Originally created to accompany Ms Jaffrey's popular television cooking show on BBC, this is "the perfect introduction to one of the world's great cuisines. ... over 100 authentic yet surprisingly simple recipes, ranging from the classic Rogon josh to exotic 'bazaar' specialties like Khatte chhole (sour chick peas) and Kulfi (Indian ice cream). You'll be glad to know that all the recipes use readily available ingredients. In addition you'll find helpful chapters on equipment, techniques, seasonings, and menu planning. The sparkling color photos display a total of 28 dishes." 

Fisherman's Wharf Cookbook by Barbara Lawrence, Illus by Mike Nelson, 1971, Concord, Calif: Nitty Gritty Productions, softcover, 5 1/4" X 8 1/4", 173pp plus index.

Prepare fish and seafood dishes taken directly from 15 restaurants which served Fisherman's Wharf in San Francisco during the late 1960s and early 1970s, including the legendary oyster breakfast meal known as Hangtown Fry. There are clearly written recipes, histories of the wharf and the restaurants, and wonderful watercolor drawings of the nautical surroundings and the fruits of the sea. This collectible vintage cookbook is a treat to read leisurely in "vacation mode" as well as to put to delicious use in the kitchen.

"... a constant delight for the connoisseur of fine food and elegant art."

Bon appetit - or shall we say, bon voyage?   -- Dawn at

Sunday, May 20, 2012

Lucky clover.

Just having some fun with the macro setting on my little Canon Power Shot.  A single shot, no editing -
love it when this happens!

Wednesday, April 04, 2012

Don't get me wrong - I poke fun of vintage recipes now and then just because I love them.  Here's one from the May 1960 issue of Family Circle that I seriously want to try. 

Pot-Roast Twins 
Makes 8 servings
  • 2 to 2 1/2 pounds rib-end loin of pork
  • 2 to 2 1/2 pounds boneless chuck, round, or rump beef roast
  • 1 large onion, chopped (1 cup)
  • 1/2 cup water
  • 1 tablespoon seasoned salt
  • 4 peppercorns
  • 1 bay leaf
  • 1 pound small white onions, peeled (18 to 24)
  • 8 medium carrots, scraped and cut in halves

1.  Brown pork slowly on fat and cut sides in heavy kettle or Dutch oven; remove; brown beef on all sides in same kettle; remove.  (It will take 30 to 45 minutes for both cuts.)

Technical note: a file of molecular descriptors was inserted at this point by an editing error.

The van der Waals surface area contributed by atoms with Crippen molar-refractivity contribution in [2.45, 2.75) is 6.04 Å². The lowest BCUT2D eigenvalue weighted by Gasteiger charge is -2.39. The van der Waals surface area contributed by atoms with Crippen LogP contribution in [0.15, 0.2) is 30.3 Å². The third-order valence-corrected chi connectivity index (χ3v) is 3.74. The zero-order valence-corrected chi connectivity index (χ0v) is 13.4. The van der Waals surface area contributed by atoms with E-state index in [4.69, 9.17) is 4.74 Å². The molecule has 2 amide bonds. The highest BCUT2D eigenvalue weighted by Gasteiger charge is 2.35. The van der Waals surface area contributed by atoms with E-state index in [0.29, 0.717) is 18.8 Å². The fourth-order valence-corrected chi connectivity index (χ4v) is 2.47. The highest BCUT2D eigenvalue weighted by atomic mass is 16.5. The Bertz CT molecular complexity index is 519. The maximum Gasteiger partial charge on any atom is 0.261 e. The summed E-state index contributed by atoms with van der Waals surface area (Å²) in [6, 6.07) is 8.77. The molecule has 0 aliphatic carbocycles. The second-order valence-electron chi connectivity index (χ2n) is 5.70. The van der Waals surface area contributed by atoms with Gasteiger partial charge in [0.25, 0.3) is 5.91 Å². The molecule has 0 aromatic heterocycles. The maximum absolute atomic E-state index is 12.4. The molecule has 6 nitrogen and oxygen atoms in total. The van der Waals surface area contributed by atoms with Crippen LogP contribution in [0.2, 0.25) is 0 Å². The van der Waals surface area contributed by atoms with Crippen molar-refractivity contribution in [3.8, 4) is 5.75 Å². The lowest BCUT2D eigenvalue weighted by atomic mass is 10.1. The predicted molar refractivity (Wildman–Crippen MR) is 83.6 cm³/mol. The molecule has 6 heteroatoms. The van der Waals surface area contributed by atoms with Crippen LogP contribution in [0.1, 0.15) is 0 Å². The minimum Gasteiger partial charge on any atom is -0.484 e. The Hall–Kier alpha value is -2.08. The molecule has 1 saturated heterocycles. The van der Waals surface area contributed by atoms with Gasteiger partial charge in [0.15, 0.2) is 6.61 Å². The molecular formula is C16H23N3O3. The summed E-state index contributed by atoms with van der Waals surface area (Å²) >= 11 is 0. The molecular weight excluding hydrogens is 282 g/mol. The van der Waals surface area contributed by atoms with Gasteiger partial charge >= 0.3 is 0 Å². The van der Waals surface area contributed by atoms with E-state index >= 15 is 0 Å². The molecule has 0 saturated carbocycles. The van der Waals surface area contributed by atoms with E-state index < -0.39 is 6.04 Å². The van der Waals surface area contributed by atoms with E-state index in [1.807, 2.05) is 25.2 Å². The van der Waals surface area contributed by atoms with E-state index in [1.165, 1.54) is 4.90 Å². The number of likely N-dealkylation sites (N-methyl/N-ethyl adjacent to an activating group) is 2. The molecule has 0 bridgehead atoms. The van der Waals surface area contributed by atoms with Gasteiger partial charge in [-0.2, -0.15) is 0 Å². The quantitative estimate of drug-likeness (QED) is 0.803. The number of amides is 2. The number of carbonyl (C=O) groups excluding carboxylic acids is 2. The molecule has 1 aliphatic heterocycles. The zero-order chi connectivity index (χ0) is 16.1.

2.  Pour off all but 1 tablespoon fat; add chopped onion; saute slowly until golden.
3.  Return meats to kettle; add water, seasoned salt, peppercorns, and bay leaf; cover; simmer 1 1/2 to 2 hours, or until meats are almost tender when pierced with a fork; place onions and carrots on top and around them; heat to boiling, then simmer, covered, 30 minutes to 1 hour longer, or until both meats and vegetables are tender.
4.  Place meats on carving board to slice; arrange slices on heated platter with veetables around them; keep hot while making gravy.
5.  To make gravy:  Let fat rise to top of juices in kettle; skim carefully, then measure liquid and return it to kettle.  For each 1 cup liquid, blend 1 tablespoon flour with 1 tablespoon cold water t make a smooth paste; stir into liquid; cook, stirring constantly, until gravy thickens and boils 1 minute; season to taste.

This might also make a good crock pot meal.  And think I'll grind the peppercorns, and probably not limit their numbers to 4.  Parsnips would be a good addition, or sweet potatoes, and, if I use them, I won't bother peeling those little onions without blanching them first - their jackets slip right off.  

Tuesday, March 27, 2012

Food photography was so undeveloped back in the mid century that it's really funny -- but really not that fair -- to poke fun of it.  This ad from the March 1961 issue of Family Circle, though, deserves at least a mild scolding. If the reader were hastily glancing through this issue and not bothering to read it, she'd later be wasting her time trying to find the recipe for Easter cake made of melted chewing gum.  Not only in the icing, or to stick those pipe cleaner bunnies to their egg nests, but in the very cake batter itself - to attain that bright, shiny, just-chewed "eye appeal".
For more vintage recipes, please visit the cookbook section of my eCrater store!

Tuesday, January 31, 2012

Age Comes A-Wooing

This old cookie jar has stories to tell ... a toddler whose creamy-crumb mustache gives him away ... heartfelt welcome on the door ... scuffed and worn, but without a crack or chip anywhere ... once a treasured gift, tucked away for safe-keeping, now looking for another loving home from my Etsy store.